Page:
My 61% grade in QM was good enough for a B. Woohoo.

You stayed up all night on the EM exam, zxcv? Did you get any sort of reasonable answer on either of the problems? That test sucked.

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zxcv
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Re: Grades in grad school

Postby zxcv » Fri Dec 19, 2008 7:51 am

I got reasonable answers to my recast slightly less complicated version of the first question and to about 3/5 of the second question.

I heard some claims that the Larmor formula holds directly for accelerating extended charge distributions as well as point sources? I didn't quite believe that at first but now that I check it makes sense...

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noojens
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Re: Grades in grad school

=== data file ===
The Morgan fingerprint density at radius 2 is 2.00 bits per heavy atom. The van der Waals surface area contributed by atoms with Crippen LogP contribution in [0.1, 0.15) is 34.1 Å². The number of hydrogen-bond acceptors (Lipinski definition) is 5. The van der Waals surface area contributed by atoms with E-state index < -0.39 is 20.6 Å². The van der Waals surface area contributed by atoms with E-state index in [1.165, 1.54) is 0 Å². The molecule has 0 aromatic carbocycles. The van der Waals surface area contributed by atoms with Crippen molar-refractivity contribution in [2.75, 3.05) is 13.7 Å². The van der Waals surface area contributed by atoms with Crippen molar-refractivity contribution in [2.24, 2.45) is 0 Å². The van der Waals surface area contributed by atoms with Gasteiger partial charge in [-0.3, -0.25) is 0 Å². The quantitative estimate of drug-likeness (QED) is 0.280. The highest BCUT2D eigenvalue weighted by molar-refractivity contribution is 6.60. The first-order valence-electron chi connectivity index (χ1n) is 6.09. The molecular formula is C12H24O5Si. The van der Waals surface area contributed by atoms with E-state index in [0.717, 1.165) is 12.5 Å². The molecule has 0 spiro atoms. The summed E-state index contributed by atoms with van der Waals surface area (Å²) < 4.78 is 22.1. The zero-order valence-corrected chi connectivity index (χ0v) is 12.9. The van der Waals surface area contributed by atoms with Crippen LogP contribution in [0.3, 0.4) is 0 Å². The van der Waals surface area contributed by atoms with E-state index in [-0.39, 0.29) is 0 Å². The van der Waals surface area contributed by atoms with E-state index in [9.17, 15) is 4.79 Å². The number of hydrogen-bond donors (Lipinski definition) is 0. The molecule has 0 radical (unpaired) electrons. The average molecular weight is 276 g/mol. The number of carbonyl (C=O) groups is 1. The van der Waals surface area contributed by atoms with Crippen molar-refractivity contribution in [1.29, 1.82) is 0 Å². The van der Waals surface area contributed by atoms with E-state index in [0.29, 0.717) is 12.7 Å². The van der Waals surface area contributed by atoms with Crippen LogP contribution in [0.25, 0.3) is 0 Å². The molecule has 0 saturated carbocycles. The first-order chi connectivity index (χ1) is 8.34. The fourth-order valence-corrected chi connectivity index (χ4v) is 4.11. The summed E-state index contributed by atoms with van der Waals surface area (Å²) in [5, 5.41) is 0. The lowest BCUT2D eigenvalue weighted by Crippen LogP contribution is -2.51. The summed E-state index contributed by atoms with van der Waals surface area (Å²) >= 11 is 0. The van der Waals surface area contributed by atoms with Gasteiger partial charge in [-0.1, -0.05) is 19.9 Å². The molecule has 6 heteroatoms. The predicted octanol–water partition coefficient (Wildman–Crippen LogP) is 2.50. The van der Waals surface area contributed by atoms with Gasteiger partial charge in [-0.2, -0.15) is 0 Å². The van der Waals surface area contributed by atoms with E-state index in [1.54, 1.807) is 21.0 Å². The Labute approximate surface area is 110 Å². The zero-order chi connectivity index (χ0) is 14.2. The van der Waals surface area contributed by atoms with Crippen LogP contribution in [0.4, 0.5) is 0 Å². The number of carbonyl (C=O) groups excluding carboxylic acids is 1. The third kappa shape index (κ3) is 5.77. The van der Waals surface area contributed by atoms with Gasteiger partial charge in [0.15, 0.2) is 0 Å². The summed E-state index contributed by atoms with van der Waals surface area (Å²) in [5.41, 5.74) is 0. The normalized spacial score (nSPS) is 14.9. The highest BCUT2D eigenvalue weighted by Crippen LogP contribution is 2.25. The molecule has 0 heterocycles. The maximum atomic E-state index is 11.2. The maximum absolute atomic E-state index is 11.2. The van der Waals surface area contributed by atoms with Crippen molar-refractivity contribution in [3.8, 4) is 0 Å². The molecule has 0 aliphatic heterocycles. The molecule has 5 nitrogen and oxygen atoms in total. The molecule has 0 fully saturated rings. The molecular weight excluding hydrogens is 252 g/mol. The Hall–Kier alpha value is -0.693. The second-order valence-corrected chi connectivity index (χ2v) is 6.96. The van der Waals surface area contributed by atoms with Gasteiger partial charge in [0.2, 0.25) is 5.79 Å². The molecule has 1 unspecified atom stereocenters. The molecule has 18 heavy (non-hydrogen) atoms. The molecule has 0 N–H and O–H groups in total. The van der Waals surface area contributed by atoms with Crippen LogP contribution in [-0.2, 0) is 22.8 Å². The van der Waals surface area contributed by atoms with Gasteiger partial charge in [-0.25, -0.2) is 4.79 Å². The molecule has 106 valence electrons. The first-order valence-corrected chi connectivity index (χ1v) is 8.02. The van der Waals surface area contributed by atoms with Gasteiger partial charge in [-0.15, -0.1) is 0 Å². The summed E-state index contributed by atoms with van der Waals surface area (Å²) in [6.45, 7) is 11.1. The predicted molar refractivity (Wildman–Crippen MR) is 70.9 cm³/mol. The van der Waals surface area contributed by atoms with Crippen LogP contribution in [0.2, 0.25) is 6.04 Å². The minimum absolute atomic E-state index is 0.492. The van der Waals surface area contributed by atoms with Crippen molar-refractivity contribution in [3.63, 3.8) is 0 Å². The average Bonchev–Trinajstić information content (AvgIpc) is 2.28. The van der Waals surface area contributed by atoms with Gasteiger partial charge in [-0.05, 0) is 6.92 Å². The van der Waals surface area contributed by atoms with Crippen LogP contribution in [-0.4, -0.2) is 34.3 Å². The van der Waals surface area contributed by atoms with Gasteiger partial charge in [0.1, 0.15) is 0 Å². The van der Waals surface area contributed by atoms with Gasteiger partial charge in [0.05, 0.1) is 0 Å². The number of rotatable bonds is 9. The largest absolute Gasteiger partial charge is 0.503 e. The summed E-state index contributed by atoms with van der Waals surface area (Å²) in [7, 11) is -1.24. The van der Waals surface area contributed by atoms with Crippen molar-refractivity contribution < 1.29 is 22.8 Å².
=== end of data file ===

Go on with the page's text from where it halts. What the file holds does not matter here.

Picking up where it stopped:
Postby noojens » Fri Dec 19, 2008 11:54 pm

Odd, I'm on the other side of the fence from most of you serial overachievers. I'm a slacker by nature - it's not that I'm lazy exactly or dislike doing physics, I just get a kick out of maximizing the grade:effort ratio. Anyway I'm trying to pay more attention to grad school grades, since I'm in 1-year applied physics master's limbo, and there's a decent chance that I'll apply for PhD programs in the next couple years.

It'd be pretty nice to get to the point where grades no longer matter. Enjoy it, f*ckers. :)

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WontonBurritoMeals
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Re: Grades in grad school

Postby WontonBurritoMeals » Sat Dec 20, 2008 10:17 pm

I've always sucked at getting good grades. I'm almost certain that it'll be the weakest part of my application (bad grades from a state school, good lord). Hopefully grades not mattering in grad. school will make me happier.

May the wind be always at your back,
-WontonBurritoMeals